“Who said Octobers in mid-term years were good” for Wall Street? asks Randall W Forsyth in Barron’s. The yield on the US ten-year Treasury bond has jumped to 3.2% as prices have slipped. This is the yield’s highest level since 2011, and it represents a jump from 2.4% at the end of 2017. The spike came in the wake of yet more strong economic data – GDP expanded at an annual rate of 4.3% in the second quarter. Meanwhile, the unemployment rate was at its lowest level since 1969. “It’s a remarkably positive set of economic circumstances,” according to Federal Reserve chairman Jerome Powell. “And there’s no reason to think it can’t continue for quite some time.”
But if the US economy is that strong, then “why are there widespread concerns America’s financial markets could soon collapse?” asks Liam Halligan in The Sunday Telegraph. The reason is that we’re still in a “post-crash Alice-in-Wonderland world” where “good news is bad news”.
Signs of economic strength mean central banks could curtail their ultra-loose monetary policy sooner rather than later. “That, in turn, spooks financial markets – bloated after years of interest rates nailed to the floor and having gorged on the drip-feed stimulant that is quantitative easing.” Given investors have borrowed heavily since 2008, financial markets are now highly “leveraged”.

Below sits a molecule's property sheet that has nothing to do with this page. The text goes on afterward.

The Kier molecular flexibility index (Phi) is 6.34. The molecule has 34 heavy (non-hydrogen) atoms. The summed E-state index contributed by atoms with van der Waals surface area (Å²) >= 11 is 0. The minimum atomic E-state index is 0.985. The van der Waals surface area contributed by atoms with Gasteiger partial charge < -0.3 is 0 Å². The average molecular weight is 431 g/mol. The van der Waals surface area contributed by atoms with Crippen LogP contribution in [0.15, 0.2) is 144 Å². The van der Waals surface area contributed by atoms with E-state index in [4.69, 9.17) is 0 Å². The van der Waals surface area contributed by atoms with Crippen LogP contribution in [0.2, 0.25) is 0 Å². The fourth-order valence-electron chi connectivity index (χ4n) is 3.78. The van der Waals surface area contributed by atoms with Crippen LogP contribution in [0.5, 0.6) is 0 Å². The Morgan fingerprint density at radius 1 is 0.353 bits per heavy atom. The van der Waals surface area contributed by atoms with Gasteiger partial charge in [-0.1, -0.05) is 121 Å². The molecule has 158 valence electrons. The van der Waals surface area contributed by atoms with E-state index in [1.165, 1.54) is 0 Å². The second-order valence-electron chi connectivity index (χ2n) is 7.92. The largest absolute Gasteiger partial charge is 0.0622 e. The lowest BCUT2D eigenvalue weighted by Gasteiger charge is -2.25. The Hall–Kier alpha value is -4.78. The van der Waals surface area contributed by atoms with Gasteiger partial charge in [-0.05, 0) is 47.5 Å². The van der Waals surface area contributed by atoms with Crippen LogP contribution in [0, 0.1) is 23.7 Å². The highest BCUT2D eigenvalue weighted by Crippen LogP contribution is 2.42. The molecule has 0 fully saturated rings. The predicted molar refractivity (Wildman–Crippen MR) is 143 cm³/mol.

The US is the world’s most important economy and the interest rates at which the US government can borrow over a certain period – represented by the bond yields – set the tone for markets worldwide. In addition, higher US yields strengthen the dollar as the yields on US assets become more appealing. That “exacerbates the developing headwinds for US earnings”, according to Morgan Stanley, and it will worsen the squeeze on emerging markets, which always suffer as money leaves risky assets and returns to the US.
The current bond sell-off may be just a technical “blip”, argue Robin Wigglesworth and Kate Beioley in the Financial Times. Two technical factors probably contributed to the turbulence this week. “US companies hoovered up long-duration bonds ahead of a tax break that expired in mid-September and demand fell after the deadline passed. At the same time, a jump in the cost of hedging dollar exposure (a result of short-term US rate hikes) has meant that US debt is now far less attractive to overseas buyers.
Yet the medium-term trend is clear, as Halligan points out. More Fed rate rises amid a strong economy will raise long-term rates, depressing bond prices and undermining confidence in stocks as dearer money makes corporate debt pricier and hampers earnings. And look out for a sharp jump in US inflation now wage pressures are rising – witness Amazon’s big wage increase last week. Rising prices would imply unexpectedly rapid interest-rate increases to squeeze out inflation, giving the overleveraged world economy a very nasty surprise.